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Gingrich under microscope as he rises in GOP polls

The opinions expressed by columnists are their own and do not necessarily represent the views of Townhall.com.

Newt Gingrich is getting all kinds of scrutiny now that he's climbed to the top tier in the GOP presidential race.

Bloomberg News reports that the former House speaker was paid "between $1.6 million and $1.8 million in consulting fees" by Freddie Mac. Gingrich was asked about $300,000 from the mortgage company during the recent GOP presidential debate in Michigan.


The report comes as a new poll shows Gingrich is more electable than anyone else in the GOP field. Gingrich trails President Obama in a hypothetical matchup by two percentage points -- better than Mitt Romney, who is the next closest GOP candidate, according to the McClatchy-Marist Poll.

As Herman Cain and Rick Perry struggle, Gingrich has been slowly gaining ground in national and state public opinion polls. With that rise has come another look at the former House speaker's considerable past -- his previous remarks, policy positions and personal life.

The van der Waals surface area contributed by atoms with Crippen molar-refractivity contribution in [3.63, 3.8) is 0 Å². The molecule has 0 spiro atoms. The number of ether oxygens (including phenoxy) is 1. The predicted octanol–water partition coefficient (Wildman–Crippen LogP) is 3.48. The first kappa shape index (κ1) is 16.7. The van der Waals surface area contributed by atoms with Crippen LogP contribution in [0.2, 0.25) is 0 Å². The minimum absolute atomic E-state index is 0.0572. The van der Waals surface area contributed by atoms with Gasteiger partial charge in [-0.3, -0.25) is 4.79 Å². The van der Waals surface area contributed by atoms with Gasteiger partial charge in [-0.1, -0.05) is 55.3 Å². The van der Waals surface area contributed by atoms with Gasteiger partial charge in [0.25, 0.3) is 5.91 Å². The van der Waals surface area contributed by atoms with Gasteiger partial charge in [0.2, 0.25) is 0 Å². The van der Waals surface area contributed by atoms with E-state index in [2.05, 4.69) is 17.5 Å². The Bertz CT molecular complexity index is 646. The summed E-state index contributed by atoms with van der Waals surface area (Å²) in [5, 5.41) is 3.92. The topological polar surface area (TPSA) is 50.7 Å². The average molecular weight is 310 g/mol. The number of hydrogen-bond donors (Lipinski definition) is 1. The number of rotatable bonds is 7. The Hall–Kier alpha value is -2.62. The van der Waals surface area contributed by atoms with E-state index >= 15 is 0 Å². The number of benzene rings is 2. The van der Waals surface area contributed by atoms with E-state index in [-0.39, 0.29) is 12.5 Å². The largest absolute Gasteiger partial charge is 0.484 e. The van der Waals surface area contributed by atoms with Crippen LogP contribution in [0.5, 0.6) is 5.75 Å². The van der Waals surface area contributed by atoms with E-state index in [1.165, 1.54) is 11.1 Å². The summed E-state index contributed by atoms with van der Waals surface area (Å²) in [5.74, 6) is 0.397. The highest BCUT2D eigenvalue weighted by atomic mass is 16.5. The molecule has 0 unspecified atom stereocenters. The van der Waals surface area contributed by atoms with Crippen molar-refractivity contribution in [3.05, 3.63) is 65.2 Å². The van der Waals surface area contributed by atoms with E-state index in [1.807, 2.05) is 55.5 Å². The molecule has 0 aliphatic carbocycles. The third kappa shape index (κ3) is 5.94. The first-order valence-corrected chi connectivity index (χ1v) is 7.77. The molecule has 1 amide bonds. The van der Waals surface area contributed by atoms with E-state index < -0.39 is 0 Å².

A group identifying itself as Iowans for Christian Leadership in Government circulated a flier about Gingrich's extramarital affairs. Politico reported on an e-mail that was making the rounds citing some of Gingrich's quotes about topics such as illegal immigration and Medicare.

Gingrich's "baggage has baggage," says the headline on a column this week by Joan Walsh of Salon.

Gingrich told a Jacksonville radio station on Tuesday that he expects the news media to come after him. "I fully expect them to dig up everything they can, throw the kitchen sink at me and see if they can stop me," he said on WBOB.

Back to Gingrich's work for Freddie Mac, which has been the subject of news reports since last week's debate at Oakland University in Rochester, Mich.


Gingrich has said he acted as a "historian" in advising Freddie Mac, explaining at the GOP debate that he did no lobbying and warned the mortgage company of the housing bubble and that its lending practices were "insane."

The Bloomberg story cites former Freddie Mac officials, who were not named, as saying that Gingrich never "raised the issue of the housing bubble or was critical of Freddie Mac's business model."

Gingrich spokesman R.C. Hammond told Bloomberg that the campaign disagrees with that account. Gingrich has insisted he did no lobbying and his campaign describes his previous work as "strategic advice."

The Gingrich campaign's statement about Freddie Mac is on its website.

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